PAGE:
Audi Setiadi

BC Cancer Agency, Vancouver, British Columbia, Canada

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Publications (3)14.97 Total impact

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    ABSTRACT: The heart is the first organ to form during embryogenesis, and cardiac malformations are the most frequent congenital birth defects, present in ~1-2% of newborns. Valvuloseptal defects, including atrioventricular canal (AVC) defects, pulmonary atresia/stenosis, and a combination of these referred to as Tetralogy of Fallot are the most common. A key process in valve and septum development is the formation, differentiation and remodeling of cardiac cushion that eventually partitions the atria and ventricles, and ventricular outflow tract, into the dorsal aorta and pulmonary artery. Cardiac cushion development is initiated when cardiac endothelial cells (EC) undergo mesenchymal transformation (EndMT) and invade the underlying extracellular matrix (cardiac jelly). Both endocardium and myocardium play a role in EndMT. Notch activation in EC induces EndMT. At E9.5, Notch signaling induces EndMT in the AVC, where the cardiac cushions eventually develop into heart valves and the cardiac septum. Mutation and disruptions of the Notch pathway result in cardiac malformations. We have shown that Notch activates nitric oxide (NO) signaling to initiate EndMT in the developing AVC. We used global gene expression analysis to identify the soluble guanylyl cyclase (sGC) 1A3 and 1B3 genes, which form the NO receptor heterodimer, as novel Notch targets. We also showed that Notch signaling induces EC-NO production in a paracrine fashion. Ex vivo AVC explant assays showed that NO-sGC activation contributes to cell migration and invasion at the start of EndMT. Thus we conclude that during AVC EndMT, Notch signaling activates the NO pathway by upregulating the sGC in transforming EC, and secreting a paracrine factor to induce NO synthesis. These findings offer new insight into Notch-driven EndMT in AVC development and may be transferrable to other EndMT pathologies such as cancer. This work was supported by Genome BC, Genome Canada, Heart & Stroke Foundation, and CIHR grant MOP-64354.
    American Association for the Advancement of Science 2012 Annual Meeting; 02/2012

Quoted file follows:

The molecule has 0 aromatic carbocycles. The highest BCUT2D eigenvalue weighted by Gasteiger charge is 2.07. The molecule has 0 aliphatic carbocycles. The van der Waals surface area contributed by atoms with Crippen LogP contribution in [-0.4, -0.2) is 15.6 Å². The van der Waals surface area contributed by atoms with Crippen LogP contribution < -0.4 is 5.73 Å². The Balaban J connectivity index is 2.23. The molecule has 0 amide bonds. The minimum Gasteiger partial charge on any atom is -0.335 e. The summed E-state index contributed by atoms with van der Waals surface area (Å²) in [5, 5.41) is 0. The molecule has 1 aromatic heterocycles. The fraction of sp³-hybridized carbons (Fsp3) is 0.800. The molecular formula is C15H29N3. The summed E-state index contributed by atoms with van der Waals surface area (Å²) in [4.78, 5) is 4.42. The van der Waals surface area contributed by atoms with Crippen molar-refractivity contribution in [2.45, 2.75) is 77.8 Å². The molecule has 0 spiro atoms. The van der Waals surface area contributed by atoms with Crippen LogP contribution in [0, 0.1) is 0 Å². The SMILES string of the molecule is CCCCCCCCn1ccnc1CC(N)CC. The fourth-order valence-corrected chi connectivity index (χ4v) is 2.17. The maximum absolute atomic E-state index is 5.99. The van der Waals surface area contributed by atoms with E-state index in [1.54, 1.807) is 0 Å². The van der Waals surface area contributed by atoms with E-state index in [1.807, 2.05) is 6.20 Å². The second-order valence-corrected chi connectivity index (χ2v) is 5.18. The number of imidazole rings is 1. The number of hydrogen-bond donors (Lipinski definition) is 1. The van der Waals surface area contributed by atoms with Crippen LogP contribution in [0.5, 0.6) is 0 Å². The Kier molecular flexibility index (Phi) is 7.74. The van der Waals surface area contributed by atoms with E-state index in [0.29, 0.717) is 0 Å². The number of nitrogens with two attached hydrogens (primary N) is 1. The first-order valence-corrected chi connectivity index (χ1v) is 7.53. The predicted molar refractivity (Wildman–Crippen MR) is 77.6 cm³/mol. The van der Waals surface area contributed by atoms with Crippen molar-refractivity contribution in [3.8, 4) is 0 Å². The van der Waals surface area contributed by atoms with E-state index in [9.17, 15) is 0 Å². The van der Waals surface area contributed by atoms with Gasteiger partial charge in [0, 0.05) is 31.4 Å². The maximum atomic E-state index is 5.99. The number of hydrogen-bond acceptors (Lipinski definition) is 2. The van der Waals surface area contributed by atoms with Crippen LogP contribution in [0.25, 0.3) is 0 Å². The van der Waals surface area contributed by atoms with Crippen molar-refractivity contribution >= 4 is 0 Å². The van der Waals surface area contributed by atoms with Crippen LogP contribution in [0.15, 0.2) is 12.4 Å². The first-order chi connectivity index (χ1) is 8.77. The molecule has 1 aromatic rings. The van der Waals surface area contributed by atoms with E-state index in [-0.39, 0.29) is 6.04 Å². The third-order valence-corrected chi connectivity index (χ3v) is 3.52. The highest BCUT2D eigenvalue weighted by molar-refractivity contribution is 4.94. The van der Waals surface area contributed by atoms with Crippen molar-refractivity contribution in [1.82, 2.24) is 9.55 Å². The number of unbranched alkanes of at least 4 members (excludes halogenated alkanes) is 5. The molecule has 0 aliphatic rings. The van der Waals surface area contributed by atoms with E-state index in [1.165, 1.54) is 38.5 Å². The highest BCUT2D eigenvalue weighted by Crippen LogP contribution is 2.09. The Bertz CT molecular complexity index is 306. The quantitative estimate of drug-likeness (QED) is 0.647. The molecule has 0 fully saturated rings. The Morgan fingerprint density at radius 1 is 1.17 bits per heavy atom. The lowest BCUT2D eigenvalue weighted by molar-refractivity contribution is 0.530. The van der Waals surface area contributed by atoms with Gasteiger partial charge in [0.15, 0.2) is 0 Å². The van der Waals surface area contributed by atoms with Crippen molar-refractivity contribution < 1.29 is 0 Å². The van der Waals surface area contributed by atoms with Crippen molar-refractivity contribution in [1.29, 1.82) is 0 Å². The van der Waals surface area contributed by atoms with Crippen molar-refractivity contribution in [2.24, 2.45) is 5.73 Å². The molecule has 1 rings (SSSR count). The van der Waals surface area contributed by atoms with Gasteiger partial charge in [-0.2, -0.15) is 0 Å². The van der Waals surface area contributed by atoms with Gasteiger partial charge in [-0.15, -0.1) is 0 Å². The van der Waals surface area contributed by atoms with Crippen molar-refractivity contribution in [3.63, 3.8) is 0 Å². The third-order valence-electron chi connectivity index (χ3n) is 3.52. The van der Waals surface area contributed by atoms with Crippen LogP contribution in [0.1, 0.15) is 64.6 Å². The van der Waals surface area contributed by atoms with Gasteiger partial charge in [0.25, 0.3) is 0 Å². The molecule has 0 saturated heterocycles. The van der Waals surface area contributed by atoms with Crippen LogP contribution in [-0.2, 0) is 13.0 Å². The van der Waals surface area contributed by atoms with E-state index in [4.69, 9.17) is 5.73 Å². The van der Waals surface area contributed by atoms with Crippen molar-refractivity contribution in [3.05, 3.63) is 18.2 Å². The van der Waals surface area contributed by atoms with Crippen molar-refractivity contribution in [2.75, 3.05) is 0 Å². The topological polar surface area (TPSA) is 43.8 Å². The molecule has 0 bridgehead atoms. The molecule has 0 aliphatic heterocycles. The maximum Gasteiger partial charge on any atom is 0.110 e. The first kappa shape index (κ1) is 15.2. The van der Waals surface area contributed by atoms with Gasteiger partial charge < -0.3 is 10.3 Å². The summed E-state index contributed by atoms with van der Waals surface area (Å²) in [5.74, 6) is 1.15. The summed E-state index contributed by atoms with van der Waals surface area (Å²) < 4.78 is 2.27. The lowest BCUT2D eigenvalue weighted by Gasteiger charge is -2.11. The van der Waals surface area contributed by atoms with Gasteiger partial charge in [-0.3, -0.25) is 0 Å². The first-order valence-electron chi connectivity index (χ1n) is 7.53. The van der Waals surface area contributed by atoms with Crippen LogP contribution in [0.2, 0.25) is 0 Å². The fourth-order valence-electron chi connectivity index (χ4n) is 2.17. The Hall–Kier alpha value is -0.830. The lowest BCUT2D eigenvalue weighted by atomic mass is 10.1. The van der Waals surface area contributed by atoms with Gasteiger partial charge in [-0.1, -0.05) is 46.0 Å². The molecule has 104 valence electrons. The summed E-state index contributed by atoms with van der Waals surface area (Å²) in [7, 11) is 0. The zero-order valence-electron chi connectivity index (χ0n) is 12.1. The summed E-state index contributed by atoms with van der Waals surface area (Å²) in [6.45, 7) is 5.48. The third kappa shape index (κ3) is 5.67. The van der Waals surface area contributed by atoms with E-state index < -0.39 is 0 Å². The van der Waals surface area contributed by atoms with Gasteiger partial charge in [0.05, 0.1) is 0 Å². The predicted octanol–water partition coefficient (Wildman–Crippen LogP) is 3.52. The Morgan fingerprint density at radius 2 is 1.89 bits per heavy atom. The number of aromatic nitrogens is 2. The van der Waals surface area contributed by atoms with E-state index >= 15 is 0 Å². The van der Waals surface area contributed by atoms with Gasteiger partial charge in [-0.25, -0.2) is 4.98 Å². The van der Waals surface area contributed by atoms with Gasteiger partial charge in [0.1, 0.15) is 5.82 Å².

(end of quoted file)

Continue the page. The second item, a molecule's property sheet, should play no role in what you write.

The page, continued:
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    ABSTRACT: The heart is the most common site of congenital defects, and valvuloseptal defects are the most common of the cardiac anomalies seen in the newborn. The process of endothelial-to-mesenchymal transition (EndMT) in the cardiac cushions is a required step during early valve development, and Notch signaling is required for this process. Here we show that Notch activation induces the transcription of both subunits of the soluble guanylyl cyclase (sGC) heterodimer, GUCY1A3 and GUCY1B3, which form the nitric oxide receptor. In parallel, Notch also promotes nitric oxide (NO) production by inducing Activin A, thereby activating a PI3-kinase/Akt pathway to phosphorylate eNOS. We thus show that the activation of sGC by NO through a Notch-dependent autocrine loop is necessary to drive early EndMT in the developing atrioventricular canal (AVC).
    Developmental Cell 08/2011; 21(2):288-300. · 10.37 Impact Factor
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    ABSTRACT: Notch and transforming growth factor beta (TGFbeta) play critical roles in endothelial-to-mesenchymal transition (EndMT), a process that is essential for heart development. Previously, we have shown that Notch and TGFbeta signaling synergistically induce Snail expression in endothelial cells, which is required for EndMT in cardiac cushion morphogenesis. Here, we report that Notch activation modulates TGFbeta signaling pathways in a receptor-activated Smad (R-Smad)-specific manner. Notch activation inhibits TGFbeta/Smad1 and TGFbeta/Smad2 signaling pathways by decreasing the expression of Smad1 and Smad2 and their target genes. In contrast, Notch increases SMAD3 mRNA expression and protein half-life and regulates the expression of TGFbeta/Smad3 target genes in a gene-specific manner. Inhibition of Notch in the cardiac cushion of mouse embryonic hearts reduces Smad3 expression. Notch and TGFbeta synergistically up-regulate a subset of genes by recruiting Smad3 to both Smad and CSL binding sites and cooperatively inducing histone H4 acetylation. This is the first evidence that Notch activation affects R-Smad expression and that cooperative induction of histone acetylation at specific promoters underlies the selective synergy between Notch and TGFbeta signaling pathways.
    Journal of Biological Chemistry 06/2009; 284(29):19452-62. · 4.60 Impact Factor

Publication Stats

62 Citations
14.97 Total Impact Points

Institutions

  • 2012
    • BC Cancer Agency
      Vancouver, British Columbia, Canada
  • 2011
    • Michael Smith Genome Sciences Centre
      Calgary, Alberta, Canada
  • 2009
    • University of British Columbia - Vancouver
      Vancouver, British Columbia, Canada